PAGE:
Gender Equity and Information Technology in Education: The Second Decade <ul><li>This article most illustrates the differences in gender and educational technology, which is one controversy I had never heard of before. It was written after a follow-up study of the late 1980’s research on race, gender and socioeconomic differences among computer use in primary and secondary education. However, this article on the follow-up study mostly focuses mostly on gender differences in processes of education such as type of computer use, teachers’ attitudes, curriculum and student interaction (Volman and Eck) . The study concluded that in the case with the different uses of computers, in the 80’s mostly males were enrolled in programming classes, gaming, and outside use of computers. The follow-up study shows that in the 90’s, that is no longer the case. The gender gap among computer use has significantly declined. </li></ul>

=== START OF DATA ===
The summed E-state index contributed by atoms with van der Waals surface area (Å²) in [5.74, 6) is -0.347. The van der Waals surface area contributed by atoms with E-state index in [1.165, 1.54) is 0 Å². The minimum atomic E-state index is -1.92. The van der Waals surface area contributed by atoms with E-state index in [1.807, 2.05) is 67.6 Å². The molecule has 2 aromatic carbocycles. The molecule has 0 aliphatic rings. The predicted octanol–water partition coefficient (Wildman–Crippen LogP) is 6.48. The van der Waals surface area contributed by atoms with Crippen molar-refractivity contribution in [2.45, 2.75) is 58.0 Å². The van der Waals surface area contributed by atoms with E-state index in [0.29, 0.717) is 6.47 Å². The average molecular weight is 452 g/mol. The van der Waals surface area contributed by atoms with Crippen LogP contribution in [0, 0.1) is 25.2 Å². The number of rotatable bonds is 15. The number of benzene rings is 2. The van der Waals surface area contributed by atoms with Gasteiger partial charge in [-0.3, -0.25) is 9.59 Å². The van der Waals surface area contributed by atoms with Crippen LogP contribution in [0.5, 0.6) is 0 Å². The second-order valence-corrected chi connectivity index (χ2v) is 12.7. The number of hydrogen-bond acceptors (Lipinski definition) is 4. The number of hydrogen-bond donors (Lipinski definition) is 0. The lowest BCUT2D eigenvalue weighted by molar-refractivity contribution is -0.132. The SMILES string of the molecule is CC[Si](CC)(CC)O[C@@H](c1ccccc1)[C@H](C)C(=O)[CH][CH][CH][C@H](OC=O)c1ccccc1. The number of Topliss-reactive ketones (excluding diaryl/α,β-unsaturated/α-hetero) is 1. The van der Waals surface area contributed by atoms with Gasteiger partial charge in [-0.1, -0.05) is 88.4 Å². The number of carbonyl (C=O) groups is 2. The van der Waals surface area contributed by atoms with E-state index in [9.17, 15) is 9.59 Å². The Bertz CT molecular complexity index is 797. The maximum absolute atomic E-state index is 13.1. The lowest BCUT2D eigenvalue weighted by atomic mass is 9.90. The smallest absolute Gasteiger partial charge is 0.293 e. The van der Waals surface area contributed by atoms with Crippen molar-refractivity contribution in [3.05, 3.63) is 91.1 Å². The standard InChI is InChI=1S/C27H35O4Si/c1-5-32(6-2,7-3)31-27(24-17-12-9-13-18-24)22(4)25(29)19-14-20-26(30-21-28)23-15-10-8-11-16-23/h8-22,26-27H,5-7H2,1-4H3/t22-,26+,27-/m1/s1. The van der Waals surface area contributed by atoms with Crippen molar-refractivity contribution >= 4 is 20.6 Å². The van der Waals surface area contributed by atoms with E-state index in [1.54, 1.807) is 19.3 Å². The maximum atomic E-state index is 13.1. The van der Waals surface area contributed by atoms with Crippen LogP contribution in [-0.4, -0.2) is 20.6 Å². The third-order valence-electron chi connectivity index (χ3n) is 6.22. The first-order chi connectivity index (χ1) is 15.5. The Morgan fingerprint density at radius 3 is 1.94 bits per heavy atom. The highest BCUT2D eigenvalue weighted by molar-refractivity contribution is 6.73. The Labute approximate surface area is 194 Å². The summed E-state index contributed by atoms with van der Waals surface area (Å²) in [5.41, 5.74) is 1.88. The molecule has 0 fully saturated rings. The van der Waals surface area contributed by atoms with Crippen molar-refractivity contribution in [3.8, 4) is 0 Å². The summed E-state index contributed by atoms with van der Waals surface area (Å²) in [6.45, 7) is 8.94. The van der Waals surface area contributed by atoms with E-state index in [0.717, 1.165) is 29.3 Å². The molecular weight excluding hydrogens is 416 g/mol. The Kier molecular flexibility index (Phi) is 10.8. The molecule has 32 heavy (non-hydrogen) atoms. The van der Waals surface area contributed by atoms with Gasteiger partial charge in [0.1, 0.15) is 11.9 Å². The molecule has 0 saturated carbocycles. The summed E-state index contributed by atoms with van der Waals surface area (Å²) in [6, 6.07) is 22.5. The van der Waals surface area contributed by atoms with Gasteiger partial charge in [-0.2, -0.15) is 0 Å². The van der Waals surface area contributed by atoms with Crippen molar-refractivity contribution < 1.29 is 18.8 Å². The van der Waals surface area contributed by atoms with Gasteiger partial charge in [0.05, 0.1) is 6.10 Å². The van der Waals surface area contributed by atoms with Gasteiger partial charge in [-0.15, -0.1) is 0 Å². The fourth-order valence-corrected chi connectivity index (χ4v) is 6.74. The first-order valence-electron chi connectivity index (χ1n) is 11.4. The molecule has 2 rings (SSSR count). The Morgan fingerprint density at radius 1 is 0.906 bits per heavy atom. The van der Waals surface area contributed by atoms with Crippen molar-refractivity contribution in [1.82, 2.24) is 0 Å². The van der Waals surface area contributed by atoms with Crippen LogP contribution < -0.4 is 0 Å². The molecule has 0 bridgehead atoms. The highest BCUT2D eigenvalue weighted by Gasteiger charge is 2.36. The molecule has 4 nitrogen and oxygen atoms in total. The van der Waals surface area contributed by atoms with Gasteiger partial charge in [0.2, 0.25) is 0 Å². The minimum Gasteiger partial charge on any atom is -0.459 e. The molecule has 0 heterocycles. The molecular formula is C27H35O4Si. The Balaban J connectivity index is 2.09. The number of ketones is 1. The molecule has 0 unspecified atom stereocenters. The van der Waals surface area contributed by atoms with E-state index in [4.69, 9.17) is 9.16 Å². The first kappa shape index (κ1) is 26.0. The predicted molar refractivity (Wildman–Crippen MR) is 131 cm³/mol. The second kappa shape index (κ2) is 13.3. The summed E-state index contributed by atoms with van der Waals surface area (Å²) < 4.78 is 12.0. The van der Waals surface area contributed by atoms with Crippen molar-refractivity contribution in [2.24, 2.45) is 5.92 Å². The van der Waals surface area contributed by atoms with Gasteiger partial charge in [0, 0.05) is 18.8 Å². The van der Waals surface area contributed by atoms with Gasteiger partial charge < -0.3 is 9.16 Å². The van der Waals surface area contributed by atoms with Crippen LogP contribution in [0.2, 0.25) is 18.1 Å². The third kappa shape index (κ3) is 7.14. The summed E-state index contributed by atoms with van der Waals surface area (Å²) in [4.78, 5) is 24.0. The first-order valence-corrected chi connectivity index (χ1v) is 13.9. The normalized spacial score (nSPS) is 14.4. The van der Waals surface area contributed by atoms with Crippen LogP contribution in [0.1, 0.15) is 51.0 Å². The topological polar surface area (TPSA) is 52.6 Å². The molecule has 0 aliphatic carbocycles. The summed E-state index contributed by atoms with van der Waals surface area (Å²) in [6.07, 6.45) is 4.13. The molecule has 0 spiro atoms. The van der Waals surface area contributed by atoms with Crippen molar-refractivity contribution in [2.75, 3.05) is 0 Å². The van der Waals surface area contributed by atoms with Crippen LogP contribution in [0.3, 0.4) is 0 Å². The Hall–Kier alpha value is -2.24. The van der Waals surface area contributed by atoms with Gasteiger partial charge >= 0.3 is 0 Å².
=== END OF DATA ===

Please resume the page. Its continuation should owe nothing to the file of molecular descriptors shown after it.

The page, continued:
<ul><li>The discussion about teachers’ attitudes towards teaching with computers shows that there is an international phenomenon when it comes to gender differences. It states that there is a lack of female role models that have sufficient computer skills, knowledge and positive attitudes when it comes to teaching, despite the fact that there is very little difference between skill level of male/female computer teachers. The article illustrates that women simply aren’t as confident when it come to computers which I find difficult to believe. The outcome of the article about the students attitudes reflect the same trend. It shows that girls have less achievement in computer classes than boys because of negative attitude towards computers. Boys seem to have a higher interest in computers and find them more useful. </li></ul>